Salar de Uyuni, Bolivia: Late in the morning the colours are at their prettiest, at their most intense. As far as the eye can see, the luminous white of the world’s greatest salt flats blends with the tender blue of the clear skies above the alpine desert of the Bolivian Andes.
The charismatic silence, very good at relieving the burden of one’s thoughts, is occasionally broken by the whistle of a mild though decidedly chilly breeze. The surrounding hills, some of them straining up 5000 metres, are sharply reflected in the thin film of rainwater not yet evaporated into the atmosphere. On a clear day and from afar, Salar de Uyuni looks like a colossal mirage. From up close, it looks nothing less than a miracle. But it may not remain that way for long.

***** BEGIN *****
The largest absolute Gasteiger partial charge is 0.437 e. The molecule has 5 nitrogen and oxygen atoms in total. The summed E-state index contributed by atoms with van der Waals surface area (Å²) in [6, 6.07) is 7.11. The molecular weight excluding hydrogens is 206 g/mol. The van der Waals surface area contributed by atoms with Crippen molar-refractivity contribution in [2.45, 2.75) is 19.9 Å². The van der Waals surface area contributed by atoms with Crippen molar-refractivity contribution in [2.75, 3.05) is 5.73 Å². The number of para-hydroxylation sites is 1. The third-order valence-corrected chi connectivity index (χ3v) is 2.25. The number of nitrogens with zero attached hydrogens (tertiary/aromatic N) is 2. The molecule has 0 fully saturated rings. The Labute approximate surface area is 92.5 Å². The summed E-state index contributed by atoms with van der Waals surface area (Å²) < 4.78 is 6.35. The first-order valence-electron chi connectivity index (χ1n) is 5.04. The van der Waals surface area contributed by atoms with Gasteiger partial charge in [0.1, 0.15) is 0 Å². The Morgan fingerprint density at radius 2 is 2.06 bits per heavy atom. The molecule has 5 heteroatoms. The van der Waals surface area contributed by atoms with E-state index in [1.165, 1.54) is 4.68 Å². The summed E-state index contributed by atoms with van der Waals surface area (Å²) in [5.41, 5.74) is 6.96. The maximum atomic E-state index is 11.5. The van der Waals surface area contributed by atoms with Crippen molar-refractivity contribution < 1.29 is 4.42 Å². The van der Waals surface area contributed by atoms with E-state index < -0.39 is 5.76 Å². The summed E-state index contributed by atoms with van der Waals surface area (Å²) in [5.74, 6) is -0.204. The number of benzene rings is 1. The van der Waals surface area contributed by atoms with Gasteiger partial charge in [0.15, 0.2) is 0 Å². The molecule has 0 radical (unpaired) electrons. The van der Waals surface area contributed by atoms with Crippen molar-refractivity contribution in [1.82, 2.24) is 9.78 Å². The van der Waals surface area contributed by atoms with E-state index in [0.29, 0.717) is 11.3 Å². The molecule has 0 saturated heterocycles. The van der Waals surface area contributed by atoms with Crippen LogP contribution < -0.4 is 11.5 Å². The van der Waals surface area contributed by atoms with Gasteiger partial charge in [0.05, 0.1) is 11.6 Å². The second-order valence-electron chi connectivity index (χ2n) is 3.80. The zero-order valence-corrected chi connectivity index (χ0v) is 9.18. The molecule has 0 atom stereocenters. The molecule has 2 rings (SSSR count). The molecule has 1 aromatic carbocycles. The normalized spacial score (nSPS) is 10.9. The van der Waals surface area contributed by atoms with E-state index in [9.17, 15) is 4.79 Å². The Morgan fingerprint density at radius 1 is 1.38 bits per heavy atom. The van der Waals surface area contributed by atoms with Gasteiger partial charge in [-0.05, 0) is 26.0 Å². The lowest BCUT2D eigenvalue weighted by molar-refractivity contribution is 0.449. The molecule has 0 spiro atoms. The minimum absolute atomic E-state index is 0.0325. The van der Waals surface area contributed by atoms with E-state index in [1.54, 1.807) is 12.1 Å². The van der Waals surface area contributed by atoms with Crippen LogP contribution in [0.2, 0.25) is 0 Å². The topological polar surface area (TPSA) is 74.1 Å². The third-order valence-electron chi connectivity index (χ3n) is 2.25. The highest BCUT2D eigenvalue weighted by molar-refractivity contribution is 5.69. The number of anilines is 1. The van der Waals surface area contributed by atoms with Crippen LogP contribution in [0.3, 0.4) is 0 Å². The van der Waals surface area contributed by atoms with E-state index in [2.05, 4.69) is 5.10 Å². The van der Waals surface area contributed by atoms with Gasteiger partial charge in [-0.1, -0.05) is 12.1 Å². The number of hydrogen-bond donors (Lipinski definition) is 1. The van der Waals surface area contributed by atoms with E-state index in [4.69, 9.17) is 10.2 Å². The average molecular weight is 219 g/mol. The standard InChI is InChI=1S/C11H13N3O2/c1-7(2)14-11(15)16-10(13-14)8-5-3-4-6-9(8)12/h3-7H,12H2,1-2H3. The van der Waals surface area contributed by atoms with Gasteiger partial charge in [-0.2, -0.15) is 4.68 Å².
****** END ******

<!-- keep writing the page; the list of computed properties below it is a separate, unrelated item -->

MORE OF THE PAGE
Along the salt lake’s southern rim, industrial machines roar. Hundreds of heavy trucks are coming and going over the salty crust, wheezing like exhausted beasts, some 40 years old. Diesel fumes permeate the crisp mountain air. In their wake, the trucks leave perfect brown lines in the virginal whiteness, making the lake’s scores of square kilometres look like a giant bowl of cafe latte.
The workers are drilling the salt with humungous rigs, aiming for the brine beneath. Lodged under enormous quantities of magnesium and potassium lies their goal: lithium, the essential power source for all the world’s gadgets, the key component to fuel the entire 21st century.
Visually, the rape of the extremely delicate landscape could hardly be any more brutal. The workers, wearing the red uniform of the state-owned Comibol mining company, first use bulldozers to load the trucks. The brine is then transported to the nearby pools carved out in the middle of the lake. Some of these pools are more than a kilometre wide.
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